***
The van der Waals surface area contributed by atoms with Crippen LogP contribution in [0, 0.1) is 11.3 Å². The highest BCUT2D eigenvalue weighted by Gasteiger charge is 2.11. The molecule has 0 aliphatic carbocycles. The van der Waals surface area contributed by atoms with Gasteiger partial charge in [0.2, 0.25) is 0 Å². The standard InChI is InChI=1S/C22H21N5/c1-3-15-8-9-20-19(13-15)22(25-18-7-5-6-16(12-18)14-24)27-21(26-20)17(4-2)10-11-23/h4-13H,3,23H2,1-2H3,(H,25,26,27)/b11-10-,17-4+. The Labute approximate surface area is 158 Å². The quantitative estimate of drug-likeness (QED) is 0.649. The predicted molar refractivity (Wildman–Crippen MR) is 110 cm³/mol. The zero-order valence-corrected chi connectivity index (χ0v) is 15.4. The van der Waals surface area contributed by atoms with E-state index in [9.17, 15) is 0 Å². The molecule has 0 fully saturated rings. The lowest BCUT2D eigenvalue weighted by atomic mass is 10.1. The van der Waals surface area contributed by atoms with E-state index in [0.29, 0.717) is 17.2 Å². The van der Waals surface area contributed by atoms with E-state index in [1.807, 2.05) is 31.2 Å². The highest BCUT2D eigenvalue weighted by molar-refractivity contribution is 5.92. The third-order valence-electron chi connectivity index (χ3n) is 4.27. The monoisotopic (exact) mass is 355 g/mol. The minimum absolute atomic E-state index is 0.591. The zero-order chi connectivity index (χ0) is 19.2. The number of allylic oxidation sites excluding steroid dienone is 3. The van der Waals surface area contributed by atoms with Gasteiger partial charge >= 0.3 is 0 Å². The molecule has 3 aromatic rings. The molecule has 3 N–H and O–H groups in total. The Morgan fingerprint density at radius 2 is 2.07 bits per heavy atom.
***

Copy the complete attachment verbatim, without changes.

The van der Waals surface area contributed by atoms with Crippen LogP contribution in [0, 0.1) is 11.3 Å². The highest BCUT2D eigenvalue weighted by Gasteiger charge is 2.11. The molecule has 0 aliphatic carbocycles. The van der Waals surface area contributed by atoms with Gasteiger partial charge in [0.2, 0.25) is 0 Å². The standard InChI is InChI=1S/C22H21N5/c1-3-15-8-9-20-19(13-15)22(25-18-7-5-6-16(12-18)14-24)27-21(26-20)17(4-2)10-11-23/h4-13H,3,23H2,1-2H3,(H,25,26,27)/b11-10-,17-4+. The Labute approximate surface area is 158 Å². The quantitative estimate of drug-likeness (QED) is 0.649. The predicted molar refractivity (Wildman–Crippen MR) is 110 cm³/mol. The zero-order valence-corrected chi connectivity index (χ0v) is 15.4. The van der Waals surface area contributed by atoms with E-state index in [9.17, 15) is 0 Å². The molecule has 0 fully saturated rings. The lowest BCUT2D eigenvalue weighted by atomic mass is 10.1. The van der Waals surface area contributed by atoms with E-state index in [0.29, 0.717) is 17.2 Å². The van der Waals surface area contributed by atoms with E-state index in [1.807, 2.05) is 31.2 Å². The highest BCUT2D eigenvalue weighted by molar-refractivity contribution is 5.92. The third-order valence-electron chi connectivity index (χ3n) is 4.27. The monoisotopic (exact) mass is 355 g/mol. The minimum absolute atomic E-state index is 0.591. The zero-order chi connectivity index (χ0) is 19.2. The number of allylic oxidation sites excluding steroid dienone is 3. The van der Waals surface area contributed by atoms with Gasteiger partial charge >= 0.3 is 0 Å². The molecule has 3 aromatic rings. The molecule has 3 N–H and O–H groups in total. The Morgan fingerprint density at radius 2 is 2.07 bits per heavy atom.